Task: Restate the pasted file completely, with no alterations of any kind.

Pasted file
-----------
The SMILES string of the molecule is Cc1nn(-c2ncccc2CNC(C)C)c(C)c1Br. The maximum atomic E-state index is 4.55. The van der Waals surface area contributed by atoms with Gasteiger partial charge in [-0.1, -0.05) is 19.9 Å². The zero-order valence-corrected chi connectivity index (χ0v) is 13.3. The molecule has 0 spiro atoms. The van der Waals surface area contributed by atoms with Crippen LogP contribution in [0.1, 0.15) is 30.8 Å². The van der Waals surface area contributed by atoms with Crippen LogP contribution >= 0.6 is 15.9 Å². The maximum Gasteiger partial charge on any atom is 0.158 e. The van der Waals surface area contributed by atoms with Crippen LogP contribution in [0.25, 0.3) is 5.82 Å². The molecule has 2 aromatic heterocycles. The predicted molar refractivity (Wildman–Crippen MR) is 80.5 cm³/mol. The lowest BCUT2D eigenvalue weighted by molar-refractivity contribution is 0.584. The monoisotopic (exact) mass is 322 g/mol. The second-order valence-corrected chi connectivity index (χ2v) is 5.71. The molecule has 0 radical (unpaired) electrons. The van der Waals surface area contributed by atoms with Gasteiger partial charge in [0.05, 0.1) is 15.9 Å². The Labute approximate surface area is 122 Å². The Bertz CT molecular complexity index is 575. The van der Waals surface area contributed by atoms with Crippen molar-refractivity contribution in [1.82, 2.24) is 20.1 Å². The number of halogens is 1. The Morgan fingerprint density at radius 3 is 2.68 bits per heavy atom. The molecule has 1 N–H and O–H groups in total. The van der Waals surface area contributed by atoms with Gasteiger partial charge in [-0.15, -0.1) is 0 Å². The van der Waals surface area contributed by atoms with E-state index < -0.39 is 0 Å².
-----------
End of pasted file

The SMILES string of the molecule is Cc1nn(-c2ncccc2CNC(C)C)c(C)c1Br. The maximum atomic E-state index is 4.55. The van der Waals surface area contributed by atoms with Gasteiger partial charge in [-0.1, -0.05) is 19.9 Å². The zero-order valence-corrected chi connectivity index (χ0v) is 13.3. The molecule has 0 spiro atoms. The van der Waals surface area contributed by atoms with Crippen LogP contribution in [0.1, 0.15) is 30.8 Å². The van der Waals surface area contributed by atoms with Crippen LogP contribution >= 0.6 is 15.9 Å². The maximum Gasteiger partial charge on any atom is 0.158 e. The van der Waals surface area contributed by atoms with Crippen LogP contribution in [0.25, 0.3) is 5.82 Å². The molecule has 2 aromatic heterocycles. The predicted molar refractivity (Wildman–Crippen MR) is 80.5 cm³/mol. The lowest BCUT2D eigenvalue weighted by molar-refractivity contribution is 0.584. The monoisotopic (exact) mass is 322 g/mol. The second-order valence-corrected chi connectivity index (χ2v) is 5.71. The molecule has 0 radical (unpaired) electrons. The van der Waals surface area contributed by atoms with Gasteiger partial charge in [0.05, 0.1) is 15.9 Å². The Labute approximate surface area is 122 Å². The Bertz CT molecular complexity index is 575. The van der Waals surface area contributed by atoms with Crippen molar-refractivity contribution in [1.82, 2.24) is 20.1 Å². The number of halogens is 1. The Morgan fingerprint density at radius 3 is 2.68 bits per heavy atom. The molecule has 1 N–H and O–H groups in total. The van der Waals surface area contributed by atoms with Gasteiger partial charge in [-0.15, -0.1) is 0 Å². The van der Waals surface area contributed by atoms with E-state index < -0.39 is 0 Å².